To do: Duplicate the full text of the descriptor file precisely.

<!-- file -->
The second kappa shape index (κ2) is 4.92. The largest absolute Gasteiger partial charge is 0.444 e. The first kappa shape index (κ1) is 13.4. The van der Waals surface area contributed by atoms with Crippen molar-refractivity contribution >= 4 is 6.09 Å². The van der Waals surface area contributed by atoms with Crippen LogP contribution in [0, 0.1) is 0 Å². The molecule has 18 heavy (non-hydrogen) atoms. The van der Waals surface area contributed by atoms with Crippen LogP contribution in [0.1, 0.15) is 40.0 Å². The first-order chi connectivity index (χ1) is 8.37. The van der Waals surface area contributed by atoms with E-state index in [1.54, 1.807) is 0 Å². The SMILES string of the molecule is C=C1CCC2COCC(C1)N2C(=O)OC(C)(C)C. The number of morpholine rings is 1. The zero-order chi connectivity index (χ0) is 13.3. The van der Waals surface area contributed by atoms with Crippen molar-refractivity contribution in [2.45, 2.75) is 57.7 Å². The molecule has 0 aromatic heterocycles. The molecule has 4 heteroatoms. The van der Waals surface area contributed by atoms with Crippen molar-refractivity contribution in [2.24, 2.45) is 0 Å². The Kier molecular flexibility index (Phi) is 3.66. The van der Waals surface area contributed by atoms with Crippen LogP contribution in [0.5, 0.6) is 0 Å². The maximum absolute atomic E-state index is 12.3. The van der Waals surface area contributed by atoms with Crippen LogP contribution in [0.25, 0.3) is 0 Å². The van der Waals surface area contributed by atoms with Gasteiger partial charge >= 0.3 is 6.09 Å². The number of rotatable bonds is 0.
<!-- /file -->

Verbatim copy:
The second kappa shape index (κ2) is 4.92. The largest absolute Gasteiger partial charge is 0.444 e. The first kappa shape index (κ1) is 13.4. The van der Waals surface area contributed by atoms with Crippen molar-refractivity contribution >= 4 is 6.09 Å². The van der Waals surface area contributed by atoms with Crippen LogP contribution in [0, 0.1) is 0 Å². The molecule has 18 heavy (non-hydrogen) atoms. The van der Waals surface area contributed by atoms with Crippen LogP contribution in [0.1, 0.15) is 40.0 Å². The first-order chi connectivity index (χ1) is 8.37. The van der Waals surface area contributed by atoms with E-state index in [1.54, 1.807) is 0 Å². The SMILES string of the molecule is C=C1CCC2COCC(C1)N2C(=O)OC(C)(C)C. The number of morpholine rings is 1. The zero-order chi connectivity index (χ0) is 13.3. The van der Waals surface area contributed by atoms with Crippen molar-refractivity contribution in [2.45, 2.75) is 57.7 Å². The molecule has 0 aromatic heterocycles. The molecule has 4 heteroatoms. The van der Waals surface area contributed by atoms with Crippen molar-refractivity contribution in [2.24, 2.45) is 0 Å². The Kier molecular flexibility index (Phi) is 3.66. The van der Waals surface area contributed by atoms with Crippen LogP contribution in [0.5, 0.6) is 0 Å². The maximum absolute atomic E-state index is 12.3. The van der Waals surface area contributed by atoms with Crippen LogP contribution in [0.25, 0.3) is 0 Å². The van der Waals surface area contributed by atoms with Gasteiger partial charge >= 0.3 is 6.09 Å². The number of rotatable bonds is 0.